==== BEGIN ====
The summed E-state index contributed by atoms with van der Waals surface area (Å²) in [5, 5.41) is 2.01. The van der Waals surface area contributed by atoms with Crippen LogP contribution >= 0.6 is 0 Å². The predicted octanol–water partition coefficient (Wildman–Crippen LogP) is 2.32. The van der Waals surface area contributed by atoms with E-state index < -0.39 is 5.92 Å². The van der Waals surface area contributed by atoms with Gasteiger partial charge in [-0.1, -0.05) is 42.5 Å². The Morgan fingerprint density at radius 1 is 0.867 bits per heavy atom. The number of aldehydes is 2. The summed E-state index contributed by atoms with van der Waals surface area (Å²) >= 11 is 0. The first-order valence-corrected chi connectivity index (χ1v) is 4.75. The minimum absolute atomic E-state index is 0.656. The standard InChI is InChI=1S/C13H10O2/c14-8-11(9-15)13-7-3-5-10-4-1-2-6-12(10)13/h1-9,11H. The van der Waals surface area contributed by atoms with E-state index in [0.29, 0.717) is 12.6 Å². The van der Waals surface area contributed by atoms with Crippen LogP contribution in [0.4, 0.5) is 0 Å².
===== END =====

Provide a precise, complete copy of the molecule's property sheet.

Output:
The summed E-state index contributed by atoms with van der Waals surface area (Å²) in [5, 5.41) is 2.01. The van der Waals surface area contributed by atoms with Crippen LogP contribution >= 0.6 is 0 Å². The predicted octanol–water partition coefficient (Wildman–Crippen LogP) is 2.32. The van der Waals surface area contributed by atoms with E-state index < -0.39 is 5.92 Å². The van der Waals surface area contributed by atoms with Gasteiger partial charge in [-0.1, -0.05) is 42.5 Å². The Morgan fingerprint density at radius 1 is 0.867 bits per heavy atom. The number of aldehydes is 2. The summed E-state index contributed by atoms with van der Waals surface area (Å²) >= 11 is 0. The first-order valence-corrected chi connectivity index (χ1v) is 4.75. The minimum absolute atomic E-state index is 0.656. The standard InChI is InChI=1S/C13H10O2/c14-8-11(9-15)13-7-3-5-10-4-1-2-6-12(10)13/h1-9,11H. The van der Waals surface area contributed by atoms with E-state index in [0.29, 0.717) is 12.6 Å². The van der Waals surface area contributed by atoms with Crippen LogP contribution in [0.4, 0.5) is 0 Å².